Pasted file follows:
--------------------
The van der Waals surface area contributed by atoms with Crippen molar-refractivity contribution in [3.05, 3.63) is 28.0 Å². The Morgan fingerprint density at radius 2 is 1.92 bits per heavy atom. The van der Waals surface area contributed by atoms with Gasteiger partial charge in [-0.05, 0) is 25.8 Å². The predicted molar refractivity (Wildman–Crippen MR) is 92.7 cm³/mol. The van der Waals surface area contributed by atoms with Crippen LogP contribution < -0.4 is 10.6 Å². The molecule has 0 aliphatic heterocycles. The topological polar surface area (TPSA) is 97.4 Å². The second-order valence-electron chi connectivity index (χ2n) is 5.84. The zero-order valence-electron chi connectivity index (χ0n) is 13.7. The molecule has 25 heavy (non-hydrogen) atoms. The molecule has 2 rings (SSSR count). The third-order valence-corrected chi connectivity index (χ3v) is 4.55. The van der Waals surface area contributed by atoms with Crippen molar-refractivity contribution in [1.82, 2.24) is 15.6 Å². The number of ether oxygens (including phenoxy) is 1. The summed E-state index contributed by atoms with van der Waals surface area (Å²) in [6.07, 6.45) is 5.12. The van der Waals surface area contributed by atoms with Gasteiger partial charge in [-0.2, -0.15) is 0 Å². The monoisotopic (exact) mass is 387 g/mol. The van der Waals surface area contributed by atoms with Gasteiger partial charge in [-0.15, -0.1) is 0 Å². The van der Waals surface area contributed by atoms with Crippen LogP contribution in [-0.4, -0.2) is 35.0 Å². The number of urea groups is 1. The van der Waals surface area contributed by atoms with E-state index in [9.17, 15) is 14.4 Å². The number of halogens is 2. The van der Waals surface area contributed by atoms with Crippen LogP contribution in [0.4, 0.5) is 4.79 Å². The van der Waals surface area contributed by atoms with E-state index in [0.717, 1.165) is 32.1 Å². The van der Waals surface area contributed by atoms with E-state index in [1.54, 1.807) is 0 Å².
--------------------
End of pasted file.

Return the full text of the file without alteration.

The van der Waals surface area contributed by atoms with Crippen molar-refractivity contribution in [3.05, 3.63) is 28.0 Å². The Morgan fingerprint density at radius 2 is 1.92 bits per heavy atom. The van der Waals surface area contributed by atoms with Gasteiger partial charge in [-0.05, 0) is 25.8 Å². The predicted molar refractivity (Wildman–Crippen MR) is 92.7 cm³/mol. The van der Waals surface area contributed by atoms with Crippen LogP contribution < -0.4 is 10.6 Å². The molecule has 0 aliphatic heterocycles. The topological polar surface area (TPSA) is 97.4 Å². The second-order valence-electron chi connectivity index (χ2n) is 5.84. The zero-order valence-electron chi connectivity index (χ0n) is 13.7. The molecule has 25 heavy (non-hydrogen) atoms. The molecule has 2 rings (SSSR count). The third-order valence-corrected chi connectivity index (χ3v) is 4.55. The van der Waals surface area contributed by atoms with Crippen molar-refractivity contribution in [1.82, 2.24) is 15.6 Å². The number of ether oxygens (including phenoxy) is 1. The summed E-state index contributed by atoms with van der Waals surface area (Å²) in [6.07, 6.45) is 5.12. The van der Waals surface area contributed by atoms with Gasteiger partial charge in [-0.2, -0.15) is 0 Å². The monoisotopic (exact) mass is 387 g/mol. The van der Waals surface area contributed by atoms with Gasteiger partial charge in [-0.15, -0.1) is 0 Å². The van der Waals surface area contributed by atoms with Crippen LogP contribution in [-0.4, -0.2) is 35.0 Å². The number of urea groups is 1. The van der Waals surface area contributed by atoms with E-state index in [9.17, 15) is 14.4 Å². The number of halogens is 2. The van der Waals surface area contributed by atoms with Crippen LogP contribution in [0.4, 0.5) is 4.79 Å². The van der Waals surface area contributed by atoms with E-state index in [0.717, 1.165) is 32.1 Å². The van der Waals surface area contributed by atoms with E-state index in [1.54, 1.807) is 0 Å².